stuff we had been working on. Those were 7 of our favorite songs from playing
live, but there were many more we never got around to recording. Even though we
were there for a month, we were extremely inefficient. A lot of swimming, and
running around, and working at ice cream shops, and mowing lawns. The ocean was
never too far away. My parents own a little piece of property in Maine, and I
always wanted to do something creative in the Barn... and my chance finally
came.

TMT: You also mentioned in your bio that you recorded the EP out of
necessity because you had a backlog of 100 songs. How did you decide on the
songs to record, and why only seven?

Win: The band never played 100 songs, those are just
songs that exist, at least for Régine and I. 7 is a number of biblical
significance.

TMT: The EP is quite stunning upon first listen, and after repeated
spins. I always feel very uplifted and inspired after listening to it. What do
you hope people get from your music?

Win: That is really cool to hear. I hope our music is
uplifting in a really full sense. We don't just wanna make people feel good.
Being scared or confused can be uplifting too. Music has this rare potential to
be creative and completely non-destructive at the same time, which is a really
powerful idea, even though it is rarely seen. I know most people in the world
would probably not get much from our music, but you can hope right? Funerals are
a lot more important than records.

Régine: But there's almost always music at funerals. I
like to sing for funerals. I sang for my mom's funeral, I sang for my grandma's
funeral.

Win: Can you imagine if there was a publication like
Spin Magazine or Rolling Stone about funerals? There would be articles about hot
new trends in funeral services, and profiles on hot up and coming funeral
directors, as well as lots of stuff about people who have been in the business
for years, and keep doing quality work. Then in the back there would be reviews
of services. "The first 15 minutes were really meaningful, but then the brother
stood up and said some really cliché played out stuff." Maybe there could even
be a rating scale about how meaningful or useful the persons life had been. I
hope I get 7.5 out of 10... 

TMT: Though I haven't had the pleasure of experiencing your live show yet
I hear it is not to be missed. How does one become a good live band?

Win: I think that bands that feel strongly about the
audience and the other people in their band (either love or hate) tend to put on
a great performance. A great live band is not necessarily polished. I'm not sure
we will ever be particularly tight, but we do feel like passing out after
singing certain sections of our songs.

TMT: Is there a formal effort made on your part to do things the audience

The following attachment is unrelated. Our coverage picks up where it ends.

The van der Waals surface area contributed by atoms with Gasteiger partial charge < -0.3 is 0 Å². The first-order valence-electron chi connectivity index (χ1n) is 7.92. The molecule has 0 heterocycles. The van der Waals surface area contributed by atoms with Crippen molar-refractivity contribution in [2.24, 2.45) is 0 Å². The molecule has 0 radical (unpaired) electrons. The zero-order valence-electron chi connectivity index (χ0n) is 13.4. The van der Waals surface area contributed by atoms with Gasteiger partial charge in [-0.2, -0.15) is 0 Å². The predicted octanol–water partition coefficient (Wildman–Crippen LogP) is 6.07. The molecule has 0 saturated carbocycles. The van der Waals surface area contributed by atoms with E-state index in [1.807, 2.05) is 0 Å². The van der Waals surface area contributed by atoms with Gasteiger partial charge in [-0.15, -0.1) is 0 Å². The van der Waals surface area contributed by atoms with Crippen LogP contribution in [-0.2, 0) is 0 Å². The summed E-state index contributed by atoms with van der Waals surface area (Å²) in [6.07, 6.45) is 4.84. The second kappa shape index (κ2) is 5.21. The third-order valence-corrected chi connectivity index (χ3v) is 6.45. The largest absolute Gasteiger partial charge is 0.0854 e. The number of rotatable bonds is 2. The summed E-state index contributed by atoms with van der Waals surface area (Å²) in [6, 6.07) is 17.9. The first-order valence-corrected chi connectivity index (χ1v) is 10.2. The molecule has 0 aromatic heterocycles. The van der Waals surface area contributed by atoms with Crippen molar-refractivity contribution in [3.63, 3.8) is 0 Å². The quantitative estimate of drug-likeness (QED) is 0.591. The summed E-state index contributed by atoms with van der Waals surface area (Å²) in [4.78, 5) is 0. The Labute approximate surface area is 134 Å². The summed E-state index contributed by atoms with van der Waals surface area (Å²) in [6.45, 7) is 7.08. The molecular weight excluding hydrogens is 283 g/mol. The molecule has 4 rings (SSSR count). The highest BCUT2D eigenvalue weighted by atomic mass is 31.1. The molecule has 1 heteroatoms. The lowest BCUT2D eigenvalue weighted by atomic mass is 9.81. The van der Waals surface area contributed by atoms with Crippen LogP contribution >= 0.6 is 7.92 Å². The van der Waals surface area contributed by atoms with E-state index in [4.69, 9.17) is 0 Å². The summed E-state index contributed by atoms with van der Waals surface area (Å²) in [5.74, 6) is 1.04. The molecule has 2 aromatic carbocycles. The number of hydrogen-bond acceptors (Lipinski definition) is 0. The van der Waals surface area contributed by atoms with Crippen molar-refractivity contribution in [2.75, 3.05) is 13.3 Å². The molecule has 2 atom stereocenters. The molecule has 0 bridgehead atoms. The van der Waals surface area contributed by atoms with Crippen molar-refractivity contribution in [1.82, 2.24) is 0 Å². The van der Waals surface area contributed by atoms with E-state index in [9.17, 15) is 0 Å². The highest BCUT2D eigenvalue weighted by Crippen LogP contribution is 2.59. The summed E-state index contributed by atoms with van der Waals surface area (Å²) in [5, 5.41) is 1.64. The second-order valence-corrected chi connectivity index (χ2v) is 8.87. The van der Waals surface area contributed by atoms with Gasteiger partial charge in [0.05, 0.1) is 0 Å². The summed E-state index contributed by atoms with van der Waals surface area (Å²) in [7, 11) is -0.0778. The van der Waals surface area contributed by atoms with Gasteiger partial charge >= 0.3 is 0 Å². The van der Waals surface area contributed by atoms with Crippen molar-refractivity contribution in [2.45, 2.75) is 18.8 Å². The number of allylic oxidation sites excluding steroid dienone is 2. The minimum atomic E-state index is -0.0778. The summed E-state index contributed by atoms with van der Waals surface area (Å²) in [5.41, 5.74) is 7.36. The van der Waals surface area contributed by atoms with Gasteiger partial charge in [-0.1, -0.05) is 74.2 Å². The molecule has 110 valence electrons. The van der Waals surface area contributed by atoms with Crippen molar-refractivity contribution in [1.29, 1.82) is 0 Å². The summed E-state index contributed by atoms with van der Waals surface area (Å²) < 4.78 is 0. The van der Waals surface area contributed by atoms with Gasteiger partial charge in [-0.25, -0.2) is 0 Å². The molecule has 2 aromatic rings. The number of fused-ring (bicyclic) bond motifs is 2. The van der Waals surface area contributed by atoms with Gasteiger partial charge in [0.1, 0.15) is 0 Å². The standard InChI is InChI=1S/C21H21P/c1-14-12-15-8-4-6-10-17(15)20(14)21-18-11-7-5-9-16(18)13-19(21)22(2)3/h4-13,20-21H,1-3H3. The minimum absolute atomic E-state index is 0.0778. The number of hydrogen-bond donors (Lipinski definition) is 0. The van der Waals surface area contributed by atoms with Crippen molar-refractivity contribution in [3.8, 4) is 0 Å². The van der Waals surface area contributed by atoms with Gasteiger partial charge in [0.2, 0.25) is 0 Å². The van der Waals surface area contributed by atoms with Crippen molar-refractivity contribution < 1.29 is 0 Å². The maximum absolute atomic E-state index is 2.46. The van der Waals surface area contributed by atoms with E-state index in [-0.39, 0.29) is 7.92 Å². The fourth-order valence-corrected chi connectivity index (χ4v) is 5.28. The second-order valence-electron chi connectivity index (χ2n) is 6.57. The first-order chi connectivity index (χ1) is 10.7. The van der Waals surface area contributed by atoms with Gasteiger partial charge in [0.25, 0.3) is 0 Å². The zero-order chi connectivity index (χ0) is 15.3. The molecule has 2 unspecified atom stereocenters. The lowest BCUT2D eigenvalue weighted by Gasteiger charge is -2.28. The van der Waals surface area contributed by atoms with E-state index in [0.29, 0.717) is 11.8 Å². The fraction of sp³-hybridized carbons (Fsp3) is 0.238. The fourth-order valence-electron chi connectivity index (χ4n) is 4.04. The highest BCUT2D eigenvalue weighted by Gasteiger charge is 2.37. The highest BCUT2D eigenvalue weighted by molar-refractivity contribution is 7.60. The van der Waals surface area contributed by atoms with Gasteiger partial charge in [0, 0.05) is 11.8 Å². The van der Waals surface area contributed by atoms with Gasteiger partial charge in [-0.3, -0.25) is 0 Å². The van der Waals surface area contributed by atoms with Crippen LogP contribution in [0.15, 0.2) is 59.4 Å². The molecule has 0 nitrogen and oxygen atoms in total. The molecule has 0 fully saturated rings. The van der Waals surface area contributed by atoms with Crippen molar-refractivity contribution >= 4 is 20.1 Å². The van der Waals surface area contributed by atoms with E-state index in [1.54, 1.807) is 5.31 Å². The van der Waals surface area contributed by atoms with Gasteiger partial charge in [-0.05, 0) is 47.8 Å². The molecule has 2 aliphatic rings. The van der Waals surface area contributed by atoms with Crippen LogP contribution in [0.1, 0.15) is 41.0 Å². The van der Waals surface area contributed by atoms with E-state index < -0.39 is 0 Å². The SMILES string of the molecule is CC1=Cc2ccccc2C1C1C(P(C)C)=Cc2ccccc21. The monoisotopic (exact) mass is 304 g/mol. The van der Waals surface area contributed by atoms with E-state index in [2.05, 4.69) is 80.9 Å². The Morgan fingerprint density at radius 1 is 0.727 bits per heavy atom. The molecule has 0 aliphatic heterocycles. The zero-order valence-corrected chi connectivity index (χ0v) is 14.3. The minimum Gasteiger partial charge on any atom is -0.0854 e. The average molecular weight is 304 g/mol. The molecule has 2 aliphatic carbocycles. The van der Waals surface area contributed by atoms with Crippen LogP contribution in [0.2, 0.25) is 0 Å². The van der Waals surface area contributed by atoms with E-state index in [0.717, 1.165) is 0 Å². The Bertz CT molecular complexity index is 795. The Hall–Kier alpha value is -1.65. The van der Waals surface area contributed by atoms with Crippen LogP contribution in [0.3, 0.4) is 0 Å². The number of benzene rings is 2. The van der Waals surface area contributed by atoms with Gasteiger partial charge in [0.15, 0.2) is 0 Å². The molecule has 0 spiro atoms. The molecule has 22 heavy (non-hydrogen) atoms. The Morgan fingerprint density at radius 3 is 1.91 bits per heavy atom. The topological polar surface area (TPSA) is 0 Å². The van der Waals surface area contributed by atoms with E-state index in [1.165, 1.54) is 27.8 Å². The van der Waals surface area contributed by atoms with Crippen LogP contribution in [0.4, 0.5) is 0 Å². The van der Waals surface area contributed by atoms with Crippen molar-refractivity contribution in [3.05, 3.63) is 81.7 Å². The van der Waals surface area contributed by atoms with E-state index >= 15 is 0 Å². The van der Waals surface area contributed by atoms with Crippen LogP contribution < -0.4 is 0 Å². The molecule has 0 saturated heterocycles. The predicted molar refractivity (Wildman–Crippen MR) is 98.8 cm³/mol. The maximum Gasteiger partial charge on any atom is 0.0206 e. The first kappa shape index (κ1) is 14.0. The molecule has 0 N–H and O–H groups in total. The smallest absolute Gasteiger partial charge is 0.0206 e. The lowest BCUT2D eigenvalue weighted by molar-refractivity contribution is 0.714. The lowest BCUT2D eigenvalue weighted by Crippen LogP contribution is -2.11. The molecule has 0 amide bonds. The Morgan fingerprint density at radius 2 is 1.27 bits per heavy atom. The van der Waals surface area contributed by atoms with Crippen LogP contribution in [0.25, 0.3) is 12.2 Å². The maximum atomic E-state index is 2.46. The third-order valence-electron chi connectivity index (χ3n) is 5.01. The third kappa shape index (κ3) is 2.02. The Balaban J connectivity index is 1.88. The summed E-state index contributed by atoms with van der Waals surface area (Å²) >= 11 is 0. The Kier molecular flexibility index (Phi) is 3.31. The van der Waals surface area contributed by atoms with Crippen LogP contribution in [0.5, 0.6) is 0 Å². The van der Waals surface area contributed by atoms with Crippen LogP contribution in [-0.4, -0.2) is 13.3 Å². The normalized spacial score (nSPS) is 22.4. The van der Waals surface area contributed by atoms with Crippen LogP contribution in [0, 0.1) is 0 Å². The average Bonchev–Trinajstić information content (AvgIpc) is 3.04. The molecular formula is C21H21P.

will remember, or is just something you have or don't? Is it a chemistry of band
members and the possibility that anything can happen in the heat of a
performance?

Win: I played in a band in high school that mostly
played Cure songs, and the lead singer was my friend Jesson. We played this
crappy outdoor earth day festival at the school with all these jam bands. Our
plan was to take a bunch of food and smash it on stage. In the first song Jesson
smashed some eggs over his head, but he start to get all sticky and hot. Our big
finale was to smash this giant watermelon, but the Spanish teacher told us we
couldn't do it, so Jesson ate through the rind, and split the watermelon in half
and ran through the audience making people eat from it.

Some people like Bob Dylan can just sit there and sing and it absolutely
fascinating. Either way the performer is doing something memorable. When I saw
The Cure when I was younger the only part of the show I still remember was when
Robert Smith fucked up all the lyrics to Disintegration, and just started making
stuff up. I don't think there is any rule to what makes a good performance, but
everyone knows it when they see it. It is pretty exciting that it doesn't
necessarily have anything to do with talent, but can come from a weirder place.

TMT: What inspires you personally to make music? Art, other music... ?

Win: I make music because I have to. I've heard so
many people say this, but its true. I don't think about it, it's just what
happens if you leave me alone in an empty room for 30 minutes. The thing that
keeps me going is when after 2 weeks of struggling I sit down and write an
entire song (the chords, the melody and the words) in one sitting. It is rare,
but that is the most magical feeling in the world, because you feel like you are
just taking dictation of something that isn't entirely from you. I don't know if
that is true, but that's the way it feels. Only since copyright laws have people
really felt protective of the ownership of their music (that's not entirely true
but what the hell I will say it anyway). There is something strange this does to
your ego that isn't entirely in line with the experiential aspect of making
something. The best songwriter in the world can turn around and write the
shittiest song you have ever heard. This is because artists don't really create
anything... they grab little specks of beauty out of the air and put their name
on it. Watching people being themselves or telling the truth is terrifying and
inspiring. I'm not talking about our band. I am more talking about people
actually doing things in the world.

Régine: I feel the same way as Win. That probably
explains why we play music together. In the middle ages, art was an anonymous
act. I really miss that. I know nobody has really heard of us... but even in the
last year the small amount of talking and press that has been going on made me
feel really scared. I'm going to hide in the woods now, Bye!

TMT: The support system for the band seems fairly tight. Lots of talented
people helping out here and there. Some contributing to the music, designing the
website, etc. How important has this support and DIY approach been?

Win: The DIY aspect of what we do has become
increasingly important as more and more people have been offering to do things
for us. Its kind of beautiful to play a show a have a bunch of people come
because their friends told them it would be good, and not cause they saw an add
in a magazine saying you are the best thing in the world. We have amazing
friends who are great artists who help us and love us a lot. We are very lucky.